Is your child being bullied?

By Waturi Nguyo A 15-year-old South African secondary student committed suicide after a video, showing her schoolmates assaulting her as other students cheered went viral. Prior to the incident, the

Is your child being bullied?
  • PublishedApril 26, 2021

By Waturi Nguyo

A 15-year-old South African secondary student committed suicide after a video, showing her schoolmates assaulting her as other students cheered went viral. Prior to the incident, the deceased had blocked her attackers from her social media accounts after they sent her threatening messages. The sad incident brought to light the magnitude of the effects of bullying.

Unfortunately, most parents cannot tell when their child is being bullied and their children simply don’t tell them. Yet every parent would wish to know the first instance it happens, how to prevent it, stop it or stop its dire consequences.

Here at home, research has established that between 63 and 83% of students in Kenyan secondary schools have experienced at least one form of bullying.

READ ALSO: Helpful tips for dealing with cyberbullying

How can you tell that your child is being bullied?

Missing or Damaged Items
Students in Kenyan secondary schools, especially those in lower forms, often have their items taken or damaged by their older colleagues. Therefore, be on the lookout for a torn school sweater or a lost mathematical set. These could be telltale signs of bullying.

Playing Truant
Sometimes your child may come home without any explanation or permission from the school’s management. While it’s easy to dismiss truancy as indiscipline, sometimes your child is trying to run away from a hostile environment in school.

Some children may prefer to stay alone in their rooms during the school holidays even when the whole family is doing something together. Such behavior can be a sign of depression which is often a consequence of bullying. Seek to find out, in a friendly manner, why your child wants to stay isolated.

Suspicious behavior on their phones
In the age of social media, almost every secondary student has access either to a smartphone or a computer with internet access. While teens can be good at hiding what they do online, you should be alert for any unusual behavior. For instance, a child that is being bullied may become sullen every time they use their phones or may avoid using their phones altogether.

Rampant Indiscipline
Sometimes, the warning signs of bullying are in the many suspension letters and indiscipline summonses you keep receiving from your child’s school. Some children misbehave in an effort to get respect from their bullies while others become bullies after prolonged periods of being bullied.

Reluctance of going back to school
Some students may laze around when its time to go back to school or outright refuse to go back. Other children may feign sickness to avoid going back to school. Occasionally, these may be disciplinary issues but other times, it could be because there is a problem at school.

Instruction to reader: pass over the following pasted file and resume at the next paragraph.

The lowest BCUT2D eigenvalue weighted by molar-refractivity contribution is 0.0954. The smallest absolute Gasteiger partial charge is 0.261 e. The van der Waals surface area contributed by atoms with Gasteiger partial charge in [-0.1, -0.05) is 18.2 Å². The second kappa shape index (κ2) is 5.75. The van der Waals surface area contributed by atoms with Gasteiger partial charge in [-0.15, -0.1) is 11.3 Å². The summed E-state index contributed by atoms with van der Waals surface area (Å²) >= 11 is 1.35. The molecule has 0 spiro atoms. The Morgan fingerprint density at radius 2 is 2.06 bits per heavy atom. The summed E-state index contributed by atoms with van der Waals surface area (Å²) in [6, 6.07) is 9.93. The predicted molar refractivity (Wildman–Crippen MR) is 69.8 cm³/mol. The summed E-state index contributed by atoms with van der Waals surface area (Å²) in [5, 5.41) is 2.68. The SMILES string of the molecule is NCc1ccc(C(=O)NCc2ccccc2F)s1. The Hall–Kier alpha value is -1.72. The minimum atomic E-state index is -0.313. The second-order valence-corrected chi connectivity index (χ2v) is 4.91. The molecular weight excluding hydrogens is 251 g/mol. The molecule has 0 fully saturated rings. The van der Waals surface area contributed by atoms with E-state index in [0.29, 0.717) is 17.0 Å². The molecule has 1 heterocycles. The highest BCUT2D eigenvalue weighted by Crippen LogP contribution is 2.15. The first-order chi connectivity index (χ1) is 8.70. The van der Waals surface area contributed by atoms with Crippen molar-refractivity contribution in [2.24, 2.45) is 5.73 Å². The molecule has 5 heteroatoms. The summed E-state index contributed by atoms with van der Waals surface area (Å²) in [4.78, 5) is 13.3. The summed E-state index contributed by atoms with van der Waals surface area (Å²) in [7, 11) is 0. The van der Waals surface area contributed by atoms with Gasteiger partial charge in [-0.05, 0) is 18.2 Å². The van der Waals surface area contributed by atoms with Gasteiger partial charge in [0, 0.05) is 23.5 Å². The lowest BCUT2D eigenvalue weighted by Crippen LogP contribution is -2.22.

Poor performance
Bullying affects a child’s concentration and willingness to stay in school which then affects their performance. If you notice that a child that has been performing well in school starts failing, it’s time to pay closer attention to their environment in school.


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How to help

Bullying has been shown to affect a child’s self-esteem, cause depression and in extreme cases result to suicide. If you suspect that your child is being bullied, there are certain measures you can take.

Take a deep breath
Bullying is a painful experience that can elicit all kinds of emotions. However, acting out of emotions may be counterproductive. Therefore, relax and avoid over-reacting. You are more likely to make a wise decision when you are relaxed and your child is likely to open up if you do not throw a tantrum.

Teach your child how to stand up for themselves
While it is tempting to match into your child’s school and give the bully a beating of their lives, this won’t help your child. Instead teach them to stand tall in the presence of their bullies. Sometimes, it is as easy as telling the bully to stop what they are doing.  However, discourage your child from engaging the bully either verbally or physically.

Create a safe space for your child to express themselves
The worst thing you can do when your child is being bullied is belittle the situation or blame them for being bullied. Doing so will only make your child withdraw to themselves and hide thing s from you. Therefore, try as much as possible to show your children that you care and sympathize with them and that they can trust you.

Get your child a transfer
Sometimes, when the situation is serious and everything else has failed, it is better to move your child to a different environment away from their bullies. That transfer may look like a nuisance but it could save your child’s life.

Cases of bullying are higher in boarding schools due to the absence of round-the-clock adult supervision. That your child is away for most of the year makes it hard to know when they are being bullied. The tips in this article may not be exhaustive or fool proof, but they are worth giving a try.


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This month, we caught up with Beryl Wanga Itindi who is one of the best writers of our times. The mother one gets candid with us on how she has managed to navigate the tough seasons of her life on Cover Story.


Written By
Diana Rachel